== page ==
We had just landed in Orlando and were still acclimating to the insanely high humidity of early June. Scott got a text from a friend of ours letting him know he just talked to the pastor of his former church. This pastor told Joe he needed help with getting a new PA installed, and fast. Joe told them to call us. We didn’t think too much of it until we got into the rental car and started driving toward the hotel when the phone rang.
It was Pastor John who told us that the church had been renovating the sanctuary and it was nearly complete. There was concern that the existing speaker system was not going to be adequate for the newer worship style they were going for in the newly upgraded space. [It was pretty bad…] Funds had become available to install a new PA, but there was a catch; it needed to be installed by the end of July, just over 5 weeks away.
We talked with him for about 30 minutes, learned about the church, the style of worship they were going for, what their values were and what they desired from their new PA. The worship style would be contemporary, but not rock and roll. A big value was evenness of coverage as the current system was not great in that regard, especially with the sound booth being in the balcony. There was a big disconnect between what the sound guy heard and what the congregation heard. He texted us some pictures of the space and a solution began to form in my mind.
A traditional A-Frame building, the peak was high up in the air—over 40’—and the ceiling was all wood. There was no treatment in the room, and it is more than twice as long as it is wide. A line array would give us the distance, but at the expense of putting a lot of energy onto the wood ceiling, which would find its way down to the audience area out of time and out of phase.
The more we talked, the more I became confident the solution I was envisioning would work. But, I wanted to talk to the manufacturer first. Thankfully, we were in Orlando for InfoComm, and we had an appointment with Bose the next day. Now, I know what you’re thinking, “No highs, no lows, must be Bose.” And that was true, 10 years ago. But when they released their RoomMatch product line that all changed. With 42 coverage patterns in the lineup, it’s possible to almost exactly tailor the coverage of the arrays to the seating area—something that would be critical when we’re trying to avoid energizing all the hard surfaces surrounding the seats.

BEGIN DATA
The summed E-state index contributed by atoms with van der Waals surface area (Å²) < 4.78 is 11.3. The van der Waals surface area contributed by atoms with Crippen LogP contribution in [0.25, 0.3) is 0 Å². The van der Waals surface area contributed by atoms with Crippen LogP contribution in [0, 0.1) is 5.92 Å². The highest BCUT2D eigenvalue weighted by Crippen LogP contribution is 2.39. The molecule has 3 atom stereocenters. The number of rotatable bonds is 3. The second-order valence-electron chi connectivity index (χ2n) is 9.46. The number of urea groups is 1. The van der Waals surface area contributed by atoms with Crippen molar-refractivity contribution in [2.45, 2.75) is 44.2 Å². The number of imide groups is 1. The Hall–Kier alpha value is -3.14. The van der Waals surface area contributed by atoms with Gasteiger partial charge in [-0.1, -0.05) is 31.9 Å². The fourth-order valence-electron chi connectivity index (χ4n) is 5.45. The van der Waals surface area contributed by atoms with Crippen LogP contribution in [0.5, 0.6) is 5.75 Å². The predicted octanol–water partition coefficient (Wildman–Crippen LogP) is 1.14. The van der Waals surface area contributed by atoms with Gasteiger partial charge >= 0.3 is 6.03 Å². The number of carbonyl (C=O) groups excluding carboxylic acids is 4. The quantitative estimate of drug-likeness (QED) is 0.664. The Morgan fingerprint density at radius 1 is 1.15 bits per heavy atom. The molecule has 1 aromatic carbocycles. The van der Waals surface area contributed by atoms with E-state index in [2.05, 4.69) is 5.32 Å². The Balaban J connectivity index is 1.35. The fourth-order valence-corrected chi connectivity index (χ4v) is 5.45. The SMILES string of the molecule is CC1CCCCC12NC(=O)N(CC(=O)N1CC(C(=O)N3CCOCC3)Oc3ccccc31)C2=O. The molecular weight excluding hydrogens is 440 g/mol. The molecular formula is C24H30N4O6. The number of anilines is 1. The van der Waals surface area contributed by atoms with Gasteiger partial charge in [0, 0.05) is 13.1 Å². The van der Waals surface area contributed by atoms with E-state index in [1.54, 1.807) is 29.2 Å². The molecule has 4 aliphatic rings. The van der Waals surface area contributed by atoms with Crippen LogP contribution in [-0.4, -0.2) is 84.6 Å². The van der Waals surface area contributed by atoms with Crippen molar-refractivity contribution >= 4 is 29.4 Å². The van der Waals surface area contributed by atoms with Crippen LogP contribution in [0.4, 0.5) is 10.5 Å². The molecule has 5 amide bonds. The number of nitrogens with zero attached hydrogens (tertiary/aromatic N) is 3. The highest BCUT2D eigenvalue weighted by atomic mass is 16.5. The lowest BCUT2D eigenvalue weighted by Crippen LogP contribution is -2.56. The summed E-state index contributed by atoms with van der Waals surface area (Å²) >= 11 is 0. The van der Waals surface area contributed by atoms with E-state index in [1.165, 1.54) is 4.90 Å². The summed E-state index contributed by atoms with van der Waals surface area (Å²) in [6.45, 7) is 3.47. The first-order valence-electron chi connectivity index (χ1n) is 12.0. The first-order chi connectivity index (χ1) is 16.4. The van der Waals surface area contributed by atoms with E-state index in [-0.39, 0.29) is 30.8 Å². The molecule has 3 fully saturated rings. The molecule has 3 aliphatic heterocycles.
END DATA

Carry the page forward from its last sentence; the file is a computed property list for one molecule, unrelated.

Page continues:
A Plan Comes Together
I showed some pictures and floor plans to Rick Boring, my technical sales rep at Bose the next day. I simply asked, “What would you do in this room?” His response was almost exactly what I was thinking. The rest of the crew at Bose told us they could make the deadline work, so we left Orlando with a reasonably well thought out plan.
Getting back to the office the next week, I did some modeling, sent it to Rick for validation, and worked up a budget. By the end of the week, we had a contract signed and a check in hand. Orders were placed, riggers and structural engineers were engaged and we reached out to our friends at Wired Electric to provide the additional AV power and sequencing and low voltage wiring.
After a few back and forth trips with structural, we came up with a plan to fly the speakers. The design was fairly simple; a four-box array with a two dual 15” subs for the main floor, and a two-box array with a dual 15” sub for the balcony. The reason I went with RoomMatch becomes clear when you look at the coverage patterns of the boxes. For the main array we had:
55 x 10
55 x 10
70 x 20
90 x 20
The delay hang was a 55 x40 over a 70 x 20. Those coverage patterns allowed us to walk the edge of the pattern right down the outside aisles, minimizing the interaction with the walls. One of the biggest problems I see in many PA designs—especially ones that won’t be regularly run at ear-bleeding levels—is the walls getting too much energy. This creates all kinds of nasty reflections when there is no treatment, and those reflections cause phase cancellation in the seating areas. If you run it loud enough, you can overcome some of this, but they weren’t going to be rocking at 104 dB SPLA all day long. Or ever.